Heat edema presents as a transient swelling of the hands, feet, and ankles and is generally secondary to increased aldosterone secretion, which enhances water retention. When combined with peripheral vasodilation and venous stasis, the excess fluid accumulates in the dependent areas of the extremities. The heat edema usually resolves within several days after the patient becomes acclimated to the warmer environment. No treatment is required, although wearing support stockings and elevating the affected legs will help minimize the edema.

Heat rash, also known as prickly heat, is a maculopapular rash accompanied by acute inflammation and blocked sweat ducts. The sweat ducts may become dilated and may eventually rupture, producing small pruritic vesicles on an erythematous base. Heat rash affects areas of the body covered by tight clothing. If this continues for a duration of time it can lead to the development of chronic dermatitis or a secondary bacterial infection. Prevention is the best therapy. It is also advised to wear loose-fitting clothing in the heat. However, once heat rash has developed, the initial treatment involves the application of chlorhexidine lotion to remove any desquamated skin. The associated itching may be treated with topical or systemic antihistamines. If infection occurs a regimen of antibiotics is required.

The 1936 North American heat wave. Record temperatures were based on 112 year records Summer 1936 US Temperature.gif
The 1936 North American heat wave. Record temperatures were based on 112 year records

Heat cramps are painful, often severe, involuntary spasms of the large muscle groups used in strenuous exercise. Heat cramps tend to occur after intense exertion. They usually develop in people performing heavy exercise while sweating profusely and replenishing fluid loss with non-electrolyte containing water. This is believed to lead to hyponatremia that induces cramping in stressed muscles. Rehydration with salt-containing fluids provides rapid relief. Patients with mild cramps can be given oral .2% salt solutions, while those with severe cramps require IV isotonic fluids. The many sport drinks on the market are a good source of electrolytes and are readily accessible.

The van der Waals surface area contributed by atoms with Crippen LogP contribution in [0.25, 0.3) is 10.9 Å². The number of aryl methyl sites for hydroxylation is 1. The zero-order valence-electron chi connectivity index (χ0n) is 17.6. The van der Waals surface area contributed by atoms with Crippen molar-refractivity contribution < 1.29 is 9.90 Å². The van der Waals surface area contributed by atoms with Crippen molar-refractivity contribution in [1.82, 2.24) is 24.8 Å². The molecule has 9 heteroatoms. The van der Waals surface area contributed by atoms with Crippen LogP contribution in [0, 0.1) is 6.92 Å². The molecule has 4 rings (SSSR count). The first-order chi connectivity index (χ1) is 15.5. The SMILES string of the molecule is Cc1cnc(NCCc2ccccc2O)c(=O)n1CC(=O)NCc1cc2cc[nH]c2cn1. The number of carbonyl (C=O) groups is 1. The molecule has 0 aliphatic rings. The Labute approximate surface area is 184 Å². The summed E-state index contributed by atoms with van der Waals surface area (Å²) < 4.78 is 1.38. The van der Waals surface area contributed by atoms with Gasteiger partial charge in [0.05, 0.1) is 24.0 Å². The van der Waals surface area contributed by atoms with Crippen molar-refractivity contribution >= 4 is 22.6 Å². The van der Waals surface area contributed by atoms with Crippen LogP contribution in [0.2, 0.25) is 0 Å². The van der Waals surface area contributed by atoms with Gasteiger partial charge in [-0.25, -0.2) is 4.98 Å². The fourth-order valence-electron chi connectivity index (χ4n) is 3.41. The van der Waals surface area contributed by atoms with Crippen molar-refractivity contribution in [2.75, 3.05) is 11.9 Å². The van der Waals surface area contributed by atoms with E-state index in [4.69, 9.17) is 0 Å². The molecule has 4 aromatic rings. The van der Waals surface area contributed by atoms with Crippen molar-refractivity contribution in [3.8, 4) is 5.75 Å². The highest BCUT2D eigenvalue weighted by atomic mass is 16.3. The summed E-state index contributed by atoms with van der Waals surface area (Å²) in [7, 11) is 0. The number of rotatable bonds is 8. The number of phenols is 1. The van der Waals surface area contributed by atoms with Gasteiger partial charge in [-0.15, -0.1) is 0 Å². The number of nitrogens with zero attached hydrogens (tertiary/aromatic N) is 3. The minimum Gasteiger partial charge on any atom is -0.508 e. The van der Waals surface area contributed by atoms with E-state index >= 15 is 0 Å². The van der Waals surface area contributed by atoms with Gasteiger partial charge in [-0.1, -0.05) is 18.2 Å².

Heat syncope is related to heat exposure that produces orthostatic hypotension. This hypotension can precipitate a near-syncopal episode. Heat syncope is believed to result from intense sweating, which leads to dehydration, followed by peripheral vasodilation and reduced venous blood return in the face of decreased vasomotor control. Management of heat syncope consists of cooling and rehydration of the patient using oral rehydration therapy (sport drinks) or isotonic IV fluids. People who experience heat syncope should avoid standing in the heat for long periods of time. They should move to a cooler environment and lie down if they recognize the initial symptoms. Wearing support stockings and engaging in deep knee-bending movements can help promote venous blood return.

Heat exhaustion is considered by experts to be the forerunner of heat stroke (hyperthermia). It may even resemble heat stroke, with the difference being that the neurologic function remains intact. Heat exhaustion is marked by excessive dehydration and electrolyte depletion. Symptoms may include diarrhea, headache, nausea and vomiting, dizziness, tachycardia, malaise, and myalgia. Definitive therapy includes removing patients from the heat and replenishing their fluids. Most patients will require fluid replacement with IV isotonic fluids at first. The salt content is adjusted as necessary once the electrolyte levels are known. After discharge from the hospital, patients are instructed to rest, drink plenty of fluids for 2–3 hours, and avoid the heat for several days. If this advice is not followed it may then lead to heat stroke.

One public health measure taken during heat waves is the setting-up of air-conditioned public cooling centers.

Mortality

Heat waves are the most lethal type of weather phenomenon in the United States. Between 1992 and 2001, deaths from excessive heat in the United States numbered 2,190, compared with 880 deaths from floods and 150 from hurricanes. [24] The average annual number of fatalities directly attributed to heat in the United States is about 400. [25] The 1995 Chicago heat wave, one of the worst in US history, led to approximately 739 heat-related deaths over a period of five days. [26] Eric Klinenberg has noted that in the United States, the loss of human life in hot spells in summer exceeds that caused by all other weather events combined, including lightning, rain, floods, hurricanes, and tornadoes. [27] [28] Despite the dangers, Scott Sheridan, professor of geography at Kent State University, found that less than half of people 65 and older abide by heat-emergency recommendations like drinking lots of water. In his study of heat-wave behavior, focusing particularly on seniors in Philadelphia, Phoenix, Toronto, and Dayton, Ohio, he found that people over 65 "don't consider themselves seniors." One of his older respondents said: "Heat doesn't bother me much, but I worry about my neighbors." [29]